I went to a breakfast a few years ago and I can’t lie one of the biggest draws for me was that it was taking place at a restaurant I have always heard great things about — The Ivy (in Covent Garden). I came upon the LinkedIn advert by a company I hadn’t really heard much about — Microscape Event’s — they were running a Women in Tech Sales event, and even though my first thought was, “Pass! I’m not in Sales”, my second was “Go on Anu — check it out, you never know who you’ll meet and you know some of the companies the speakers work at!”. Oh boy! I’m glad I did, because the feeling of being in the Ivy was nothing compared to being with some of the amazing women I have ever met who were just so warm, friendly, ambitious and inspiring.
From meeting a lady just outside the restaurant where we chatted as we walked in & ended up connecting on LinkedIn. To chatting to an incredibly humble lady who happened to be the vice president of Salesforce & one of the esteemed speakers that morning. We started with three incredible ladies speaking about their own individual experience in tech sales.
One who started as a psychologist and then entered the sales world — where in the first assessment meeting she walked into, there were only men in the room. To another who is in another male dominated sector — recruitment within the US surgical device industry. She shared some amazing information from the disparity of female confidence when looking at a job description to how hiring managers can use language to target different genders. Did you know that a man will look at a job description and if he feels the meets 60% of the skill set he will apply for the position but most women are only like to apply for the position if they meet 100% of the skill set. Showing that us women under value our potential (only putting value on what we have learnt so far) much more than our male counter parts.
We then went unto our third solo speaker — and wow, was it a talk! As someone who is trying to champion women in the Digital Advertising space, it was wonderful to hear her give pretty much all her tips on how SHE did just that! From how she boldly at the age of 18 asked for a better pay bonus, to how she also asked someone that she hadn’t interacted with much beforehand to be her mentor, to the ways she boldly asked people to offer up bits of their time to give master classes to the women in the group she led + many more great ideas. My brain and fingers (on my phone taking notes) was buzzing!
And then we came to the pièce de résistance — a panel of leading ladies from Zendesk, Dropbox, Yext, Bing and Salesforce. The stories were so wide and varied, we had great New York character, Wendi Sturgis from Yext, who told us her incredible story of being ambitious, determined and un-apologetic about it all. Part of her wonderful story, starred the people who had both inspired, championed and sponsored her to those who she in turn inspired, championed and put in roles that they initially were confident that they didn’t suit.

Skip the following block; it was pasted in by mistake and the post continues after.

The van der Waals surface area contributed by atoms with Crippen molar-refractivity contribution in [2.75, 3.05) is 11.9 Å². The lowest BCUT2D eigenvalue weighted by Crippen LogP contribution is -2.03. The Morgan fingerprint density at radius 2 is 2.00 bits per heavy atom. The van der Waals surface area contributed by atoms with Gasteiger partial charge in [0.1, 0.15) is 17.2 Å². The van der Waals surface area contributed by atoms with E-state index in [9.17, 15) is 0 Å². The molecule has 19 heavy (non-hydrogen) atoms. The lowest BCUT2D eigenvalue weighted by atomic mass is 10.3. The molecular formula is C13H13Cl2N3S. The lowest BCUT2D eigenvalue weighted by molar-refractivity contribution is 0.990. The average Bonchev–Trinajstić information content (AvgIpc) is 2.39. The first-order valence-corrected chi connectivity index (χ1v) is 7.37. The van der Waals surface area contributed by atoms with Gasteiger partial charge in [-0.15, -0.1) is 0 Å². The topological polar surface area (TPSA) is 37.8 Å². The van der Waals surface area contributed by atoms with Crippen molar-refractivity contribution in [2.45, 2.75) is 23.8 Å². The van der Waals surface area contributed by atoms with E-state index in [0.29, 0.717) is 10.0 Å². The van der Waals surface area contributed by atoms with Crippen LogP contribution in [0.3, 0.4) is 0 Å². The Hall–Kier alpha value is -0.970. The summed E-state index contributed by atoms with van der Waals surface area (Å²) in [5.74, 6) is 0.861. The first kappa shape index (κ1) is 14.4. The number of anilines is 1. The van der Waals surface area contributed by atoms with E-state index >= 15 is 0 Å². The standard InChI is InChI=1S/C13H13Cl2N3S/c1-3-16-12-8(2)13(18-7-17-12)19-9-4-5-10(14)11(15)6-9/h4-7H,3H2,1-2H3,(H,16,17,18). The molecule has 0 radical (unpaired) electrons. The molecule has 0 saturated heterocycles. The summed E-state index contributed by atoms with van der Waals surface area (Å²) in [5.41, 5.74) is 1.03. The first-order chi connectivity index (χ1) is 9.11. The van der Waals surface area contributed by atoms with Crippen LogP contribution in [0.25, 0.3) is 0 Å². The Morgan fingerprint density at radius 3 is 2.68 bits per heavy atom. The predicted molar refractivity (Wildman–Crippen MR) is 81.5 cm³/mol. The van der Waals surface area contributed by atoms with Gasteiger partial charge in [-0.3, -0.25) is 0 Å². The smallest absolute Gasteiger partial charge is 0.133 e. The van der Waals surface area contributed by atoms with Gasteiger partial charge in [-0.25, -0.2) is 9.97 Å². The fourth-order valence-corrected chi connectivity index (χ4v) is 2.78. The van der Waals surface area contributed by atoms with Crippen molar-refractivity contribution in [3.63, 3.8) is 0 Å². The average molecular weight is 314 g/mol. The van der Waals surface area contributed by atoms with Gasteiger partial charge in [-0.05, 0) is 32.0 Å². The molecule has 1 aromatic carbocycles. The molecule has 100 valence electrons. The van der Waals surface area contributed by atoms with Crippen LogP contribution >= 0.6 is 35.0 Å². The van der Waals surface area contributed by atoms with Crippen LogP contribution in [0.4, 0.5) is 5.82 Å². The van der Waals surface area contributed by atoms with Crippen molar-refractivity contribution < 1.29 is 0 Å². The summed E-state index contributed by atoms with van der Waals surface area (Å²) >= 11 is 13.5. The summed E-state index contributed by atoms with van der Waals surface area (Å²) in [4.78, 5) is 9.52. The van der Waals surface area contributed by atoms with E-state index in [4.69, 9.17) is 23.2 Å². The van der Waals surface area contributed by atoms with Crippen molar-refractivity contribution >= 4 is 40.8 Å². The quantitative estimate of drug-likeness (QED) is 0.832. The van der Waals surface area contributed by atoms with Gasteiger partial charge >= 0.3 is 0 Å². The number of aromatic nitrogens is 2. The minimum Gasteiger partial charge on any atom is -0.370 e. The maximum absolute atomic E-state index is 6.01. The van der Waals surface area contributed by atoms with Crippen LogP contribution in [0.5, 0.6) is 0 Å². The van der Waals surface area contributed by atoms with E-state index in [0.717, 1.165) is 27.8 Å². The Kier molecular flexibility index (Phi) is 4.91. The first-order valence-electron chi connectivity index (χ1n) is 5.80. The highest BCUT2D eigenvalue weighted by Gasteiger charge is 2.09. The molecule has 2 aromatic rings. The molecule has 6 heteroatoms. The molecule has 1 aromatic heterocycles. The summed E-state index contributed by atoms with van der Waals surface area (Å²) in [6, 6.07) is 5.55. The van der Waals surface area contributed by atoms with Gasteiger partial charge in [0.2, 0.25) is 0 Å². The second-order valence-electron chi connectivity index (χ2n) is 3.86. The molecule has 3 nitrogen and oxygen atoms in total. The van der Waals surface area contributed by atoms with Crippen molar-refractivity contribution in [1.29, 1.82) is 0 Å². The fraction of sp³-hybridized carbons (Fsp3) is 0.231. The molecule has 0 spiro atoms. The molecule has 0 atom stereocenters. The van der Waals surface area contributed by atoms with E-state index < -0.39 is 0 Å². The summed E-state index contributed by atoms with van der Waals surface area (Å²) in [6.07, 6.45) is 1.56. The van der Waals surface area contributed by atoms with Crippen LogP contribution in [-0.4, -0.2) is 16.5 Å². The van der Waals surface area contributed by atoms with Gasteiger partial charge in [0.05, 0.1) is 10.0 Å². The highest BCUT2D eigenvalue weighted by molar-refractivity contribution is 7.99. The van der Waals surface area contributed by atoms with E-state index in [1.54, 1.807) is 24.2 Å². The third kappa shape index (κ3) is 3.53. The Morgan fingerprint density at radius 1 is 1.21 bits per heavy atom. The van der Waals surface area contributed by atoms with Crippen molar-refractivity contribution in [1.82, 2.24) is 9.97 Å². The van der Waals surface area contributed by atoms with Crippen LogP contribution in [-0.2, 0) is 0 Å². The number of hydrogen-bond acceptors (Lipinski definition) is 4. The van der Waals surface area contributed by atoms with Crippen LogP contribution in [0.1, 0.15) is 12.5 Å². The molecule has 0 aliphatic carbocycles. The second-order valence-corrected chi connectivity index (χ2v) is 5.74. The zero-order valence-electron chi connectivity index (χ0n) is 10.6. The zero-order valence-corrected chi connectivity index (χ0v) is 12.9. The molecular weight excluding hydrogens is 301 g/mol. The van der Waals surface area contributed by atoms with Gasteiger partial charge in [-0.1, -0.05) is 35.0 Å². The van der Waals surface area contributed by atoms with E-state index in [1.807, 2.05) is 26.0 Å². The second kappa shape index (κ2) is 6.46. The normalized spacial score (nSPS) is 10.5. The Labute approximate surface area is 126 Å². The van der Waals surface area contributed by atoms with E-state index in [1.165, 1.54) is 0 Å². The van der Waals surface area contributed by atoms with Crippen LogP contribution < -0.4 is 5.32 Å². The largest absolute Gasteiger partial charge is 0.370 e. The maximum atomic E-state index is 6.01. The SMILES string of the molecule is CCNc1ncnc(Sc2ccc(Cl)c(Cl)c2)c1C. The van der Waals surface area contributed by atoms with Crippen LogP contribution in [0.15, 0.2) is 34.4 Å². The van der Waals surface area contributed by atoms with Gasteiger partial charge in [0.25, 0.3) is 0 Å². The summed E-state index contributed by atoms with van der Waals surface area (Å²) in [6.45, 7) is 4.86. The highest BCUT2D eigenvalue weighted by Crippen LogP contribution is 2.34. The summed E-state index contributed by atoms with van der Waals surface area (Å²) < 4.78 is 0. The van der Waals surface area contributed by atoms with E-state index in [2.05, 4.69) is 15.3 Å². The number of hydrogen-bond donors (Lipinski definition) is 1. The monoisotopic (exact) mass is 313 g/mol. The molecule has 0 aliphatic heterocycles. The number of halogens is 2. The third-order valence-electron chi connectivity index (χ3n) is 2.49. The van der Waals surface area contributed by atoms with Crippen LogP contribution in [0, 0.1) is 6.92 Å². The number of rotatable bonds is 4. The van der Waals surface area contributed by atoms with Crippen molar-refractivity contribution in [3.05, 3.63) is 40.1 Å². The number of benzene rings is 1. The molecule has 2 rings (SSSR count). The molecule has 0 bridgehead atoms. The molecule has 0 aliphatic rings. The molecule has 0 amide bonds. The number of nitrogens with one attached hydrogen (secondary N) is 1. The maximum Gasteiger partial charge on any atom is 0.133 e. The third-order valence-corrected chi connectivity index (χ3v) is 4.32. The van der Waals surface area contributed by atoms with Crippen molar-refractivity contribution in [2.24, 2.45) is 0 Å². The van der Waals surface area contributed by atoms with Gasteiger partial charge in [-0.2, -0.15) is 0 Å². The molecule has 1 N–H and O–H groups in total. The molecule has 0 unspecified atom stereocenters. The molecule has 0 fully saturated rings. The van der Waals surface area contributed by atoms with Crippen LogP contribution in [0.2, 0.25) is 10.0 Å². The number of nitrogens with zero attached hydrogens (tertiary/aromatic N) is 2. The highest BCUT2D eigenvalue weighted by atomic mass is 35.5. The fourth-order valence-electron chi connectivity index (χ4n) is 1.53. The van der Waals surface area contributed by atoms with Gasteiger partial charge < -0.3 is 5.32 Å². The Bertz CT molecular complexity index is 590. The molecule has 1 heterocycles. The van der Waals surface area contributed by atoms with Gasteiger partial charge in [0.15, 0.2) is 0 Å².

I also loved the story of Musidora Jorgensen from Salesforce, where she explained about how not diversifying HAS hurt their business in the past and led to a lost client. If you are pitching for a very diverse client who possibly have more females than men in the team you are going to deal with, maybe don’t make all their contacts on your side be middle age white men. Just saying.
We then had one of Bing’s sales director, Milka Kramer, talk about her experience with imposter syndrome. I could totally feel the collective agreement in the room with her as she shared examples of the time she received a job offer and still thought they probably made a mistake. She also got the room in bouts of laughter when she shared a story. She was managing a large team of all ages — with some people much older than her — where in a 1 to 1 catch-up with one of these senior than her employees, he claimed she wouldn’t last the year! Obviously, she did and then some!
Last but not least was Siobhan from Dropbox sharing her experience with imposter syndrome & the amazing women inspiring her along the way. After being recommended for a role she looked at the job description and had gone — “No — thanks, I don’t have the skills for this role”. But with another female believing in her and seeing the potential in her (since she was then unfortunately part of the majority of women who backed out because she only had 60% of the required skills), she was encouraged to apply for the role and got it!
The breakfast shared many amazing stories about mentoring and sponsoring — all around building people up, having the right conversations and how we talk about each other behind women’s back. We need to stop referring to other women more about how they look like or walk or appear and actually quantify them by their achievements. Let’s constructively help each other to grow then pull each other down. We can all win!
Finally, my key takeaways of what was shared are:
- Find mentors but also sponsors — people who help push you ahead and practically show their faith in you by recommending you for amazing positions.
- Meet and connect with other women and widen your network. Your manager may not be your mentor — get someone in a different field. Even a guy can be a great mentor.
- Put your hand up — if something needs to be done, do it. There will never be the perfect time or situation. Just be honest and courteous about what you want.
- Find your sticky toffee pudding (amazing analogy by Tara from Adobe) — no matter how full we are, there is still room for pudding. What is that thing you will still pay attention to no matter how busy you are? Go after it!